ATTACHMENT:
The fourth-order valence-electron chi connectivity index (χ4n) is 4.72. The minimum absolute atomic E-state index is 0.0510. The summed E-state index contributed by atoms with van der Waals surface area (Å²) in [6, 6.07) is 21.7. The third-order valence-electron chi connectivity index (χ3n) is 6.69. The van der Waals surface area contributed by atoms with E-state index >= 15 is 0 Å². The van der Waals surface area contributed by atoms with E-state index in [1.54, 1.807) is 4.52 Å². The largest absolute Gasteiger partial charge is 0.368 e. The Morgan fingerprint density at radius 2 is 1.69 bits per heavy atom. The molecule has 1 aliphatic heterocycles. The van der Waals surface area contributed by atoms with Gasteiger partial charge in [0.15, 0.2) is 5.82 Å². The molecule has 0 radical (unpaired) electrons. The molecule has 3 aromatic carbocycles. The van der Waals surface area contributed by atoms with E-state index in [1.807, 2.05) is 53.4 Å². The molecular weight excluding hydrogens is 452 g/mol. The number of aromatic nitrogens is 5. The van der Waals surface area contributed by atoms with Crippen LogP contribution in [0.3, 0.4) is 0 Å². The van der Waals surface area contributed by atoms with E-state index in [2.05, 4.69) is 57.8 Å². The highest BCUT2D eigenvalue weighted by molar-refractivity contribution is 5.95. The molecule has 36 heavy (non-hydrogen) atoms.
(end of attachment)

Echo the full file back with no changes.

The fourth-order valence-electron chi connectivity index (χ4n) is 4.72. The minimum absolute atomic E-state index is 0.0510. The summed E-state index contributed by atoms with van der Waals surface area (Å²) in [6, 6.07) is 21.7. The third-order valence-electron chi connectivity index (χ3n) is 6.69. The van der Waals surface area contributed by atoms with E-state index >= 15 is 0 Å². The van der Waals surface area contributed by atoms with E-state index in [1.54, 1.807) is 4.52 Å². The largest absolute Gasteiger partial charge is 0.368 e. The Morgan fingerprint density at radius 2 is 1.69 bits per heavy atom. The molecule has 1 aliphatic heterocycles. The van der Waals surface area contributed by atoms with Gasteiger partial charge in [0.15, 0.2) is 5.82 Å². The molecule has 0 radical (unpaired) electrons. The molecule has 3 aromatic carbocycles. The van der Waals surface area contributed by atoms with E-state index in [1.807, 2.05) is 53.4 Å². The molecular weight excluding hydrogens is 452 g/mol. The number of aromatic nitrogens is 5. The van der Waals surface area contributed by atoms with Crippen LogP contribution in [0.3, 0.4) is 0 Å². The van der Waals surface area contributed by atoms with E-state index in [2.05, 4.69) is 57.8 Å². The highest BCUT2D eigenvalue weighted by molar-refractivity contribution is 5.95. The molecule has 36 heavy (non-hydrogen) atoms.